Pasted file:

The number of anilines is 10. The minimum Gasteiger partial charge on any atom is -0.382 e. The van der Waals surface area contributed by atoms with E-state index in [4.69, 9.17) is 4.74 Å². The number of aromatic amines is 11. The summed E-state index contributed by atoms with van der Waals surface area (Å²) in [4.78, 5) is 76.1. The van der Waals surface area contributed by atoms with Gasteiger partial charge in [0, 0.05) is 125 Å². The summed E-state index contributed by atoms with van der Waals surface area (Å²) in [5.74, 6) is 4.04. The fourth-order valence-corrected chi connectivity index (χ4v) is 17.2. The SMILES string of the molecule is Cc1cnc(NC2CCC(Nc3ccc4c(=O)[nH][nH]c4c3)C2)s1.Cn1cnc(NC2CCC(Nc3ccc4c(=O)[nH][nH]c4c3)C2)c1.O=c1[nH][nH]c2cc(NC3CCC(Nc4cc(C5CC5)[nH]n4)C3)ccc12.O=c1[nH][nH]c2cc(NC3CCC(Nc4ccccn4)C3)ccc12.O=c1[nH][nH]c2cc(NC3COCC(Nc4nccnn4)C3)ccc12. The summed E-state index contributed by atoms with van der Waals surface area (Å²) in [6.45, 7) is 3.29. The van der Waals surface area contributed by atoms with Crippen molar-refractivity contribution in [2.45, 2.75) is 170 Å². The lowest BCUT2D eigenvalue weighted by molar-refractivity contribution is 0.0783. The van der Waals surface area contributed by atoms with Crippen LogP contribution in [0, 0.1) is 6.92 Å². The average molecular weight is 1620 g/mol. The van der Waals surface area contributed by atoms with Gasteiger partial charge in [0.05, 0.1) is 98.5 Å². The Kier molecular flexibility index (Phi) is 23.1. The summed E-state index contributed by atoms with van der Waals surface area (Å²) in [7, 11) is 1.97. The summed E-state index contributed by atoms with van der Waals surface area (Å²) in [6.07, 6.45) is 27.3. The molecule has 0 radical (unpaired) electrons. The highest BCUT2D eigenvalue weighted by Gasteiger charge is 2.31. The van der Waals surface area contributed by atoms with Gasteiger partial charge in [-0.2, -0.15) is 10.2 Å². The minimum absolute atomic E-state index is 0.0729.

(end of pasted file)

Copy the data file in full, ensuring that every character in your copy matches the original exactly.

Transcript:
The number of anilines is 10. The minimum Gasteiger partial charge on any atom is -0.382 e. The van der Waals surface area contributed by atoms with E-state index in [4.69, 9.17) is 4.74 Å². The number of aromatic amines is 11. The summed E-state index contributed by atoms with van der Waals surface area (Å²) in [4.78, 5) is 76.1. The van der Waals surface area contributed by atoms with Gasteiger partial charge in [0, 0.05) is 125 Å². The summed E-state index contributed by atoms with van der Waals surface area (Å²) in [5.74, 6) is 4.04. The fourth-order valence-corrected chi connectivity index (χ4v) is 17.2. The SMILES string of the molecule is Cc1cnc(NC2CCC(Nc3ccc4c(=O)[nH][nH]c4c3)C2)s1.Cn1cnc(NC2CCC(Nc3ccc4c(=O)[nH][nH]c4c3)C2)c1.O=c1[nH][nH]c2cc(NC3CCC(Nc4cc(C5CC5)[nH]n4)C3)ccc12.O=c1[nH][nH]c2cc(NC3CCC(Nc4ccccn4)C3)ccc12.O=c1[nH][nH]c2cc(NC3COCC(Nc4nccnn4)C3)ccc12. The summed E-state index contributed by atoms with van der Waals surface area (Å²) in [6.45, 7) is 3.29. The van der Waals surface area contributed by atoms with Crippen molar-refractivity contribution in [2.45, 2.75) is 170 Å². The lowest BCUT2D eigenvalue weighted by molar-refractivity contribution is 0.0783. The van der Waals surface area contributed by atoms with Crippen LogP contribution in [0, 0.1) is 6.92 Å². The average molecular weight is 1620 g/mol. The van der Waals surface area contributed by atoms with Gasteiger partial charge in [0.05, 0.1) is 98.5 Å². The Kier molecular flexibility index (Phi) is 23.1. The summed E-state index contributed by atoms with van der Waals surface area (Å²) in [7, 11) is 1.97. The summed E-state index contributed by atoms with van der Waals surface area (Å²) in [6.07, 6.45) is 27.3. The molecule has 0 radical (unpaired) electrons. The highest BCUT2D eigenvalue weighted by Gasteiger charge is 2.31. The van der Waals surface area contributed by atoms with Gasteiger partial charge in [-0.2, -0.15) is 10.2 Å². The minimum absolute atomic E-state index is 0.0729.